Chicago rapper Chancellor Bennett, better known as Chance the Rapper, wears his heart and his influences on his sleeve on his second mixtape “Acid Rap”. His strange, theatrical delivery style recalls recent artists like Danny Brown and Kendrick Lamar, with a fair helping of classic weirdos like Fatlip, Baatin, even a little Pimp C for good measure. Often his raps aren’t even raps at all; his vocal style borrows liberally from dancehall, gospel and soul. “Acid Rap” is about a lot of things – drugs, gang violence and grilled cheese – but mostly it’s a self-portrait in the form of an album, wherein Chance mines his surroundings, his relationships, his behavior and his inner thoughts for some insight into who he is, a potent example of how youthful self-narrativization can make for powerful, even political art.
For example, the album’s second track, “Pusha Man” sounds like art-nerd version of a mid-90s UGK song; Chance raps like a classically trained actor playing a rapper in a movie, which is actually pretty great. His energy is matched by a lush instrumental built out of warm 1970s style organs, airy female vocals and a screwed-down hook. Its cheerful tune and noble-hustler archetype build a false-sense of revelry which is abruptly cut short by thirty seconds of silence. It’s a ballsy move to try the old CD-era hidden track trick so early on the tape, but it commands full attention from casual listeners who may have lost themselves in the fun melodies of the first song.
Stream: Chance The Rapper – Pusha Man (ft. Nate Fox & Lili K.)
On the hidden song, “Paranoia,” Chance explores his feelings of malaise and fear over a woozy beat from Nosaj Thing. As the track progresses, he becomes increasingly direct. “They murder kids here / why you think they don’t talk about it? / They deserted us here,” begins his second verse. Chicago is a deeply segregated city with a steady flow of illegal guns. Murder saturates a few South and West communities, even as it pops up consistently across the map. And after the long, harsh winter ends, a boggy, midwestern summer takes its place. Most people don’t have air conditioning here and the summers keep getting hotter. On the news, you hear about old folks dying of heat stroke. On the hottest days, the public beaches that stretch along the lakeshore are packed with people. These are also the worst days for violence and killing. “Acid Rap” is a spring album, and it is with dread for the immediate future that Chance reveals, “I hope it storm in the morning, I hope that it’s pouring out / I hate crowded beaches, I hate the sound of fireworks.” “I know you’re scared, he says, to middle-class Northside Chicagoans who refuse to ride south of Roosevelt, to the national news media eager to brand Chicago a scary war-zone, to a government willing to use this city as a political talking point despite never addressing its actual problems, “you should ask us if we scared too.” It’s an indictment of everyone who wants to treat the South Side as a terrifying bogeyman in neighborhood form while ignoring the lives of the actual human beings who live there.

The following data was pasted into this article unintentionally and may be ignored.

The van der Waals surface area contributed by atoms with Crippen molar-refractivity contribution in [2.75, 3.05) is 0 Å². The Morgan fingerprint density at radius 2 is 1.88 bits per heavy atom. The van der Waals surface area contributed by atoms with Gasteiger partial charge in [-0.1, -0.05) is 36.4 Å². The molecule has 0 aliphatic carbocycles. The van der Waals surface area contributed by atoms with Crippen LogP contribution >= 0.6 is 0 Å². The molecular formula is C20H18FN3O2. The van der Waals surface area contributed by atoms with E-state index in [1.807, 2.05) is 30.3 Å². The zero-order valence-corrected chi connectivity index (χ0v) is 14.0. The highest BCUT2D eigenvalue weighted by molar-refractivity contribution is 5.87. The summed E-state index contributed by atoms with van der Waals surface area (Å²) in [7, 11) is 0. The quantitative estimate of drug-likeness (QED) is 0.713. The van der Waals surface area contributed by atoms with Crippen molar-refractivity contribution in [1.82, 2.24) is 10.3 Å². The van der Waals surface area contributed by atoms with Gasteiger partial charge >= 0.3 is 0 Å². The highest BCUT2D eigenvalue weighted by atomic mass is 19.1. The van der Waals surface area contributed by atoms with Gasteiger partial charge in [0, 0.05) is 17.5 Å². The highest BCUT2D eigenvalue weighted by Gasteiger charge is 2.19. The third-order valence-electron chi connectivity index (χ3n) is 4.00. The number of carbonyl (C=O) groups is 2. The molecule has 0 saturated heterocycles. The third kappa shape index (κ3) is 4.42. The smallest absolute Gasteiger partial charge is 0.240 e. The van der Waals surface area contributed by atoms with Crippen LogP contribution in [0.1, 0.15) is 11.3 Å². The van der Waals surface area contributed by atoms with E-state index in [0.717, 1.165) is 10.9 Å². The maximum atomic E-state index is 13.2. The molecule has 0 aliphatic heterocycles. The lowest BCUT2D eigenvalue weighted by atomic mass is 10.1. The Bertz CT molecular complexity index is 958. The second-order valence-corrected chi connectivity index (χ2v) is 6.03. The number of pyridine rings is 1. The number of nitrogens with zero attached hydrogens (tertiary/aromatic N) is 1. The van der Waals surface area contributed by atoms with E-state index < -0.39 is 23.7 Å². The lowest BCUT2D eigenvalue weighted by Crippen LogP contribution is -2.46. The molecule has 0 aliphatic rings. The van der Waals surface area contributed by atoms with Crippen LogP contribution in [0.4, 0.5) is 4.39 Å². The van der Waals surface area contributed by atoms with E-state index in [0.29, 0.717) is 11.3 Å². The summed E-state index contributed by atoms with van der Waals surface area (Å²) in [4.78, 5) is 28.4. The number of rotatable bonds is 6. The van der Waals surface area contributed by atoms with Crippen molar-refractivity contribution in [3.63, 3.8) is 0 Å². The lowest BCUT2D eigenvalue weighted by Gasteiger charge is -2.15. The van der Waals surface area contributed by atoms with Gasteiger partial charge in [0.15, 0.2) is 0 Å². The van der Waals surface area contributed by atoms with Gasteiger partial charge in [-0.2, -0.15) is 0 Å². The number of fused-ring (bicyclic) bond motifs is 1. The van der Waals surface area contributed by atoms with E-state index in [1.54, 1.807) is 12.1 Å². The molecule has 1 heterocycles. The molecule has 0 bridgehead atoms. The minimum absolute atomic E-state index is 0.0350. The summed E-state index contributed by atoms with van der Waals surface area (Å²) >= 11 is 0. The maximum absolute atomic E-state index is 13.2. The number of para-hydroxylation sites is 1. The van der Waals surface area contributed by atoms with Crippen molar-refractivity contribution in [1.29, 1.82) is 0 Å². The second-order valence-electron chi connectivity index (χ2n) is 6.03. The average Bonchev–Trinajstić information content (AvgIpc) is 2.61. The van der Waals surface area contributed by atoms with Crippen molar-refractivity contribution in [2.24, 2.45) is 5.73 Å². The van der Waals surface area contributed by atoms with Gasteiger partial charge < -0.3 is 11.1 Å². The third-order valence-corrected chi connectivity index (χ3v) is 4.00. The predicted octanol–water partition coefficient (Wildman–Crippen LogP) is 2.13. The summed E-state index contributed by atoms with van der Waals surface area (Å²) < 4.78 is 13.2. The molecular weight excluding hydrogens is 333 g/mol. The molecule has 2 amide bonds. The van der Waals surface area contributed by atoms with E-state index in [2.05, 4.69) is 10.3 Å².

Stream: Chance The Rapper – Smoke Again (ft. Ab-Soul)
Remarkably, Chance maintains this high level of lush production and innovative rapping throughout the mixtape, showing an incredible emotional range, from despondent numbness (“Lost”) to ecstatic love for his fellow human (“That’s Love”). Collaborations with Childish Gambino, Action Bronson, and Ab-Soul later in the album break up the overwhelming wackiness of Chance’s rap style, which could become tiring were it not paired with such catchy, melodic production. “Cocoa Butter Kisses,” which features legendary Chicago speed-rapper Twista on a particularly geeky verse, finds Chance lamenting how his smoking habits have alienated his mother and friends. On “Everybody’s Something,” which has breezy chorus from local R&B singer BJ the Chicago Kid, Chance is at his most posi. He delivers corny lines like “if [God’s] son had a twitter I wonder would I follow him” with his tongue squarely in his cheek, and trippy aphorisms like “everybody’s somebody’s everything.” His melodic flow is pushed to odd extremes on “Smoke Again,” featuring Black Hippy member Ab-Soul, where Chance sings, shouts, and dips into a heart-wrenching Future-esque vocal fry that demonstrates Chance’s abilities as performer.
Stream: Chance The Rapper – Acid Rain
“Acid Rap” is a deeply personal, intimate album that rarely veers outside of Chance’s world of friends, family, girls, and his neighborhood; at the same time, Chance discusses these topics with great nuance, relishing in rather than fleeing from his own ambivalence. His persona is huge, complex, even contradictory. One minute he’s singing #based truisms about love, the next he’s wishing herpes on a girl. Chance’s occasional dips into cruelty or aggression do not negate the dizzying peaks of his more positive songs because they feel equally honest. “If you touch my brother,” he raps on “Acid Rain,” “all that anti-violence shit goes out the window along with you and the rest of your team.” The song is something of a thesis statement for an album bursting at the seams with artistic and thematic detours; Chance raps, or rather says, with resignation, “sometimes the truth don’t rhyme.” The mixtape portrays a complex young man who wants to be good and fill the world with the love and peace, but his environment and the expectations placed upon him stand in his way. Ultimately his empathy and optimism overshadow his incidental nastiness. Chance doesn’t seem to know who he is, or who he wants to be, which is a perfectly reasonable place for a 20-year-old poet with a sensitive streak and penchant for psychedelic drugs.